(The Gold Edition also comes with the 4 DLCs but if you have the game it is the upgrade you must get.)
     
    Sub also adds a crafting bag - but its a red herring. Crafting is not "needed" except for final gear upgrades and the One Tamriel patch introduced sets of gear in every region. So you can gain craft skill slowly over time or blitz it near max level.

    Morrowind is not included with a subscription. Subsequent yearly expansions will not be either. (Multiple threads about the value of sub.)

    As you have the game(?) if you want Morrowind you would want the ESO Morrowind Upgrade http://www.elderscrollsonline.com/en-us/joinus  The collectors edition is just extra fluff.

    If you get one of the "full" versions (I assume) you will end up with another account and no access to any available characters, old account unlocks etc. (same as it was with Gold Edition). All the full versions are same except for the fluffy bunnies.

    Of course if the fluff appeals .......

    Regarding your class question: a Dragon Knight would best align with a WoW Death Knight / Warrior. (The class distinctions are not as clear cut however.) Morrowind also introduces the Warden - think WoW Monk rather than LotR Warden.

    BrumeJean-Luc_PicardTorvalPhryLucienRenewingoodOctagon7711MrMelGibsonRobsolf
  • Now Built with Lumberyard & 2.6 with Star Marine Launches - Star Citizen - MMORPG.com

    Asm0deus said:
    Dunno what the big hoopla is all about Lumberyard is just a renamed cryengine really with some tweaks I would guess that amazon made. <snip>
    My thoughts as well.

    If you can move from CryEngine to enhanced CryEngine, do so quickly and painlessly and the Amazon licence agreement allows you to carry on doing your own stuff (which it does) why wouldn't you?
  • Game to Close on February 21, 2017 - Landmark - MMORPG.com

    I think the chance of DBG investing the money needed to make EQ3 - rounded down - is 0%. Even if it was an EQ themed H1Z1 I'm not sure it would happen.

    Happy to be wrong but simply can't see it happening.
  • Creating an Immersive World - 1st vs 3rd Person Explained - Sea of Thieves News

    It should be realistic I tell you - as long as my character comes back to life after being killed ....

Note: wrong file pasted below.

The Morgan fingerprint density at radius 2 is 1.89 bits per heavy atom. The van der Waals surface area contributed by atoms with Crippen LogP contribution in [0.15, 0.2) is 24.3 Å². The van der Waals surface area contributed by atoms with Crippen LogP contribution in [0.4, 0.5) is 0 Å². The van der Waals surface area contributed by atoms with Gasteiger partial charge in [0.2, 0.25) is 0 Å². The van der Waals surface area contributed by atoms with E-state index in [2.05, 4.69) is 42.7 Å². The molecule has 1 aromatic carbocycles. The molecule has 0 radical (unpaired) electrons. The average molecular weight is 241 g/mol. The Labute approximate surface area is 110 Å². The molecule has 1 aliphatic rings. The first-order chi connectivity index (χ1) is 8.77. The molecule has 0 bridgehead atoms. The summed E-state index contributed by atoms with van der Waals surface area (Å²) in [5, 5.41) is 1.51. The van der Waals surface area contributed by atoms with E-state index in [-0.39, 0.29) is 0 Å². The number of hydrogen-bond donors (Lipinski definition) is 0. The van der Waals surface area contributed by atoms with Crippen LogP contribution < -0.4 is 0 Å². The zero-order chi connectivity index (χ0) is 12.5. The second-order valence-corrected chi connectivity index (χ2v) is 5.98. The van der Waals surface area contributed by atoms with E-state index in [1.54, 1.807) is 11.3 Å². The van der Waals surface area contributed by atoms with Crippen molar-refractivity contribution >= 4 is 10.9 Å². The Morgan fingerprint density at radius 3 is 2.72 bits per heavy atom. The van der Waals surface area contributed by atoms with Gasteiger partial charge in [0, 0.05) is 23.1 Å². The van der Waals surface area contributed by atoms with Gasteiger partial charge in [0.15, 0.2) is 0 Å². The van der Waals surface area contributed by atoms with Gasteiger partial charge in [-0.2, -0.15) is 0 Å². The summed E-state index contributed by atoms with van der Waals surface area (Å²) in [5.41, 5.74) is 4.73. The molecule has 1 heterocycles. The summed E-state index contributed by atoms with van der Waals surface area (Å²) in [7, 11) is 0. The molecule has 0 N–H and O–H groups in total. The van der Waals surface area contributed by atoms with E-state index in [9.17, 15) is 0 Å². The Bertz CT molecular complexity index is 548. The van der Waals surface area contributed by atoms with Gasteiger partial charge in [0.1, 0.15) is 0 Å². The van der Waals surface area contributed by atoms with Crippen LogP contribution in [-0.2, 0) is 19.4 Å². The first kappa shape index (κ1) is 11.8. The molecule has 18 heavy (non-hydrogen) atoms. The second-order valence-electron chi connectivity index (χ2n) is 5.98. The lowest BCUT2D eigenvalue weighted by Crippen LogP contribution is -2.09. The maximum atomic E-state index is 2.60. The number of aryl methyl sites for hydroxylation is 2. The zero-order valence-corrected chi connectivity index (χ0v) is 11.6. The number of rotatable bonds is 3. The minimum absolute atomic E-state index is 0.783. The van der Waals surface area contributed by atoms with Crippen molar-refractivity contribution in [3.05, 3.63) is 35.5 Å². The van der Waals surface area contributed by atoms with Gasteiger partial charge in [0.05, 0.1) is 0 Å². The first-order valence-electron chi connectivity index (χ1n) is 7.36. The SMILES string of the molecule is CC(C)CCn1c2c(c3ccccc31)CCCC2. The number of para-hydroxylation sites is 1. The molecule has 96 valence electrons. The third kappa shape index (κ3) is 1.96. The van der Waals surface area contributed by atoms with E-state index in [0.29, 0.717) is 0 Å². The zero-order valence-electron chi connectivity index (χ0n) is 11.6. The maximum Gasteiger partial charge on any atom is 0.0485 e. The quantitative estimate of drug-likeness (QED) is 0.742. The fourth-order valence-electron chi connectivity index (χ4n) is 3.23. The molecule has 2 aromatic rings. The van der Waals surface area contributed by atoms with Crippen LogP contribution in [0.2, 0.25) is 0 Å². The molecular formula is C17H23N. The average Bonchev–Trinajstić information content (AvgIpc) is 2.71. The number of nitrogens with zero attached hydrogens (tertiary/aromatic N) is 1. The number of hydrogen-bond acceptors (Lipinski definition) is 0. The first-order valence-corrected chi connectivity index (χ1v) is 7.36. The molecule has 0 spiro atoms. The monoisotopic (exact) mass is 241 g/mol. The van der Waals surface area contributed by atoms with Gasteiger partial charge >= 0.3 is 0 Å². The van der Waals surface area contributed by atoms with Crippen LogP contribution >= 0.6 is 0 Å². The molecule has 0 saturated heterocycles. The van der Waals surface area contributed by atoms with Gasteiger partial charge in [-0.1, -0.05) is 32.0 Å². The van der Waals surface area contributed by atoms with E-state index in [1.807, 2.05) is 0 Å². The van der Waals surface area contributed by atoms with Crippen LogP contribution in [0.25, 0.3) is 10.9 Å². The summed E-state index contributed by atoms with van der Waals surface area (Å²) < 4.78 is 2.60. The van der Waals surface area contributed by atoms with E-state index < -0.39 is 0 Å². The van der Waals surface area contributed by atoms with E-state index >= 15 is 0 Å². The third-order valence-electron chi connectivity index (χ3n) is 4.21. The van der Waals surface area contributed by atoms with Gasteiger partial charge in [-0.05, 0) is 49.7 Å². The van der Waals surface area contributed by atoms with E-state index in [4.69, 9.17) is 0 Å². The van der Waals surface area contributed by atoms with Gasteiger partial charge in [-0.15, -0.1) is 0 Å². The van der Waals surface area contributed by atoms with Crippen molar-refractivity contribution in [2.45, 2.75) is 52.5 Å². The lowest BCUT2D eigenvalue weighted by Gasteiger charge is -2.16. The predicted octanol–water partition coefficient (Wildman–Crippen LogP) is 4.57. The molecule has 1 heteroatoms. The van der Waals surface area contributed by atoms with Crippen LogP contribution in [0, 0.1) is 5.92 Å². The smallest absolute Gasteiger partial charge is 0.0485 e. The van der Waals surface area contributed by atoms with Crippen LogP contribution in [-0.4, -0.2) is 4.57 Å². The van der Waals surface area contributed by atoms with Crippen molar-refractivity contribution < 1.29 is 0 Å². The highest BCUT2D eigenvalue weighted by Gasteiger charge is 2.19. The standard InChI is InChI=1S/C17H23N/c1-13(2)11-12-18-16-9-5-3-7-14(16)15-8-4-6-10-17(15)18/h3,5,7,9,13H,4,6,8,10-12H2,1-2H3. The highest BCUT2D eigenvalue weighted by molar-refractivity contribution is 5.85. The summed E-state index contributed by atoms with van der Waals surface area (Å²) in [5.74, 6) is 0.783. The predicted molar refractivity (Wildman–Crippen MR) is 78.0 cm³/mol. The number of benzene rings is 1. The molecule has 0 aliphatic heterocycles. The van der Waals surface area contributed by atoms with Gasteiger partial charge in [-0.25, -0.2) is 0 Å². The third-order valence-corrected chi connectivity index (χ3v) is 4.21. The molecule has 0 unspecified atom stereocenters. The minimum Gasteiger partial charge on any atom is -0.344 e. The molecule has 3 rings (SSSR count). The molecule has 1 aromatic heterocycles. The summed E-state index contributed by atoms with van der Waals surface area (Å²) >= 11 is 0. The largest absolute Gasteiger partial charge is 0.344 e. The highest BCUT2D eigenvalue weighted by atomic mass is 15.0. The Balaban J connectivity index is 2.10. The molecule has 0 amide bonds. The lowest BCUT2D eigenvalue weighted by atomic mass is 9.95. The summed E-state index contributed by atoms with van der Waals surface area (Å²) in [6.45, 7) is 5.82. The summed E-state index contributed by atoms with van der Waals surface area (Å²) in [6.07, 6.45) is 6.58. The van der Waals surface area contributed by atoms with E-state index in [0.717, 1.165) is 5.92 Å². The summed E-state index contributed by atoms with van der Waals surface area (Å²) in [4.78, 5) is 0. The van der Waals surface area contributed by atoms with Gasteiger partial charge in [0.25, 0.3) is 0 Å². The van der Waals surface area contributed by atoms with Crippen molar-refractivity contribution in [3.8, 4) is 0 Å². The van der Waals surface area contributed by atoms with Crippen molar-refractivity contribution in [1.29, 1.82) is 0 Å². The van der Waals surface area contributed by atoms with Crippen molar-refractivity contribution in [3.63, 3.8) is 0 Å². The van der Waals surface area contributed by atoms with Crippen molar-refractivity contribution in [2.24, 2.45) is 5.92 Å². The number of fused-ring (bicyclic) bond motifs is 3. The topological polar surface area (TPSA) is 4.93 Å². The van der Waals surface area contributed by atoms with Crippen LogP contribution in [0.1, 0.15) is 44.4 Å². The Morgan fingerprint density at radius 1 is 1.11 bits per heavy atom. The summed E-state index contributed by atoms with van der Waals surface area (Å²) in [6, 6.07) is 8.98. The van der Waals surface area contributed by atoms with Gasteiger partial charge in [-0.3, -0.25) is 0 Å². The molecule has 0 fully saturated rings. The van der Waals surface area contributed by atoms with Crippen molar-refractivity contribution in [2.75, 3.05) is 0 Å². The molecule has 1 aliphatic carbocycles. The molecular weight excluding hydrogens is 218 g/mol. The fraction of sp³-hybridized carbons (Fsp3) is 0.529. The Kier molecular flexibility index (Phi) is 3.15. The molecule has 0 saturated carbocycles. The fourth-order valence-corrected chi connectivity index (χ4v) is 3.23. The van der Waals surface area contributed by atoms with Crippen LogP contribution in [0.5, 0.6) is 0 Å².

• Blizzard to Seek $8.5M from Bossland Bot Maker - World of Warcraft - MMORPG.com

    A long stretch and I suspect - especially as they are seeking to apply a limited German decision to US law. It will maintain the financial pressure however and that may be at the heart of the suit.

    Now I play games without bots - although when I was in a WoW raid guild I "had" to have e.g. DBM. And it some of these mods are akin. They make things easier, they modify interfaces etc., they mean people can "finish" stuff quicker. So less revenue for Blizzard. Something to think about yes? 
  • A few questions to decide if I give TESO another try

    To be accurate ESO is a level based system with diminishing scaling from level 1 to level 50 cp160.

    Which means?

    First it helps to understand what One Tamriel did to mobs: they were all set to "level 50 cp160". 

    Doesn't mean that all mobs are equal. There are "weaker" mobs, "normal" mobs, "boss" mobs, "pack mobs", "godlike" mobs and so on. Further complicated by some mobs being vulnerable to some stuff but resistant to others.

    By way of analogy think "Predator" (from the 1987 film) a powerful mob mowing through weak folk but ultimately still vulnerable. Different to EQ, WoW in which the power difference between weak and strong is so vast that weak mobs/characters simply cannot harm strong characters/mobs. "Grey" zones are 100% safe. 

    And so to characters:

    With OT all new level 1 characters are buffed (scaled) to level 50 cp160. So a (normal) level 50 cp160 mob won't own them outright.  

    As characters gain experience they "level". Initially from level 1 to level 50 and then to level 50 cp160.

    With each step they gain power - more pronounced from level 1 to level 50 (think growing up in real life, big gains in muscle mass etc. initially) but thereafter the gains become tiny. Accompanied by a decrease in the scaling buff.

    They will also acquire and develop skills which will also make them more powerful. Going from no skills to some skills is a big gain. As there is a limit on how many skills can be used during combat however once a character has a set of skills gaining extra makes the character "more flexible". Like learning extra languages say - you can only use one at once but having more could be useful.

    A word about gear and what OT introduced.

    Gear has 2 key markers: its level and its quality.

    New characters start with level 1-10 gear and as they level better and better gear becomes available. Twelve "level steps" basically. Since the scaling assumes that you will be wearing level appropriate gear however its not so much a case of getting higher level gear when it becomes available but more a case of not getting worse!

    Quality: there are 5 levels each providing a small gain. In theory you can have any quality level at level 1. In reality the rare drops needed to upgrade a level 1-10 item are the same as those needed to upgrade a level 50 cp160 item so .... nah.

    Many new players still don't appreciate the above. And just how hard it is to upgrade gear even to middling (Superior) quality let alone Legendary. Prior to One Tamriel there were complaints: the game sucked. They wanted the "good stuff" they could get in other games. And woe betide a crafter who offered to make them a set basic gear - not understanding that "sets" provide bigger bonuses than those gained through quality.